What Can You Expect?: Understanding the Foreclosure Process

It’s every homeowner’s worst nightmare. Foreclosure is a process by which your lender will take possession of your home. Foreclosure occurs as a result of defaulting on your mortgage payments.

The foreclosure process is anything but simple, however. There are many steps to a foreclosure process, but knowing these steps could potentially help you to keep your home.

Financial difficulties are downright stressful. Especially, when your home is on the line. A foreclosure could make your financial difficulties worse, however, so it’s important to act and be knowledgable about the process.

The good news is that you have a chance to recover. While there’s no guarantee that you will be able to keep your home, the foreclosure process offers you a few opportunities to protect your credit score and your equity.

Read on to learn about the stages of the foreclosure process. Familiarize yourself with these steps so that you can know what to expect and how to intervene when necessary.

Gaining Awareness: Understanding the Foreclosure Process

Foreclosure happened to .47% of homeowners in 2018. Explore the following stages of the foreclosure process to gain insight into what actions you can take.

1. Informal Communication

The first step your lender may take after missing a payment is informally contacting you. They may attempt to call or email you notifying you of a missed payment. This communication doesn’t mean that your lender is foreclosing yet, however. 

If you’re aware that you may not be able to pay your mortgage for a number of months, then communicate with your lender. Your lender may suggest that you write a letter of hardship to prevent the foreclosure process. Keep in mind that a letter of hardship may not be approved depending on your lender’s policies and the circumstances surrounding any missed payments.

You may also want to consider hiring a foreclosure defence attorney to learn more about your options.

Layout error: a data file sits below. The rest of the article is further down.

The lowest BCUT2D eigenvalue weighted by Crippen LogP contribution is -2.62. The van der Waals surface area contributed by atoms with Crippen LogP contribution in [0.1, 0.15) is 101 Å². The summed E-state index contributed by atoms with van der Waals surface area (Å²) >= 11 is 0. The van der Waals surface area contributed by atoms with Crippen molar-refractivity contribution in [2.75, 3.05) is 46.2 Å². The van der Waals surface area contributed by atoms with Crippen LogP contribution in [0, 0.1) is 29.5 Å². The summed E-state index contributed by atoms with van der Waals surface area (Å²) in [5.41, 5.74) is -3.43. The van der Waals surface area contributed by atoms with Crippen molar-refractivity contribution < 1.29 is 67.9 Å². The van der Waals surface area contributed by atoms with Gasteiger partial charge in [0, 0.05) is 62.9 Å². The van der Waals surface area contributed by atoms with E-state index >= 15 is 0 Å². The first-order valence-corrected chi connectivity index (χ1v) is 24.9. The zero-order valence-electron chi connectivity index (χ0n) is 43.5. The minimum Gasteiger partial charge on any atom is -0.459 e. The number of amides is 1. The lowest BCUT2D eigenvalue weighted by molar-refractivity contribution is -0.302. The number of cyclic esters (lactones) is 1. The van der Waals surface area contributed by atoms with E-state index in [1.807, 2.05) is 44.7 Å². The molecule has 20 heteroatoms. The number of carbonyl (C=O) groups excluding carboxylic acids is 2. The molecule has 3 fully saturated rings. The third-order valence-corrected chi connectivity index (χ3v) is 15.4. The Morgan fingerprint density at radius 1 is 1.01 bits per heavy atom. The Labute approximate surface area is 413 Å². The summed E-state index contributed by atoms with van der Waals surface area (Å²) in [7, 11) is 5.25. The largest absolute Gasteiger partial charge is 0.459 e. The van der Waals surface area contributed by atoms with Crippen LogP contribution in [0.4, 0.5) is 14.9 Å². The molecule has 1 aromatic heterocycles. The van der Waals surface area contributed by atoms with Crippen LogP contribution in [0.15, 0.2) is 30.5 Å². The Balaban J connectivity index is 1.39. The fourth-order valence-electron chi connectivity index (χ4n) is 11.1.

2. Notice of Default

The foreclosure process officially begins with a Notice of Default. You will receive a notice of default typically after missing 3 to 6 payments. However, the number of payments missed varies by state so it’s important to know your state’s foreclosure laws. 

3. Pre-Foreclosure

After receiving a Notice of Default your home is in pre-foreclosure. The pre-foreclosure period allows you to catch up on any missed payments. Lenders usually grant 90 days to get up to date on your mortgage.

You can also attempt to sell your home during pre-foreclosure. 

4. Notice of Trustee

A Notice of Trustee means that your lender is officially foreclosing on your home. They will then own your home. The Notice of Trustee or Notice of Sale will also include an auction date which is when your home will be sold.

5. Auction

On the auction date, your home will be sold to the highest bidder. The highest bidder will pay for your home in cash within 24 hours. 

Preparing for the Foreclosure Process

No one is ever truly prepared for the foreclosure process. However, it’s important to act when necessary. Especially, if you receive legal documents from lawsuits during the foreclosure process. 

States vary in foreclosure laws and processes, so it’s important to research the law in your state. Repayment and Notice of Default regulations may differ in your state as well. 

Is your home in pre-foreclosure? Check out our blog post to discover more about pre-foreclosure.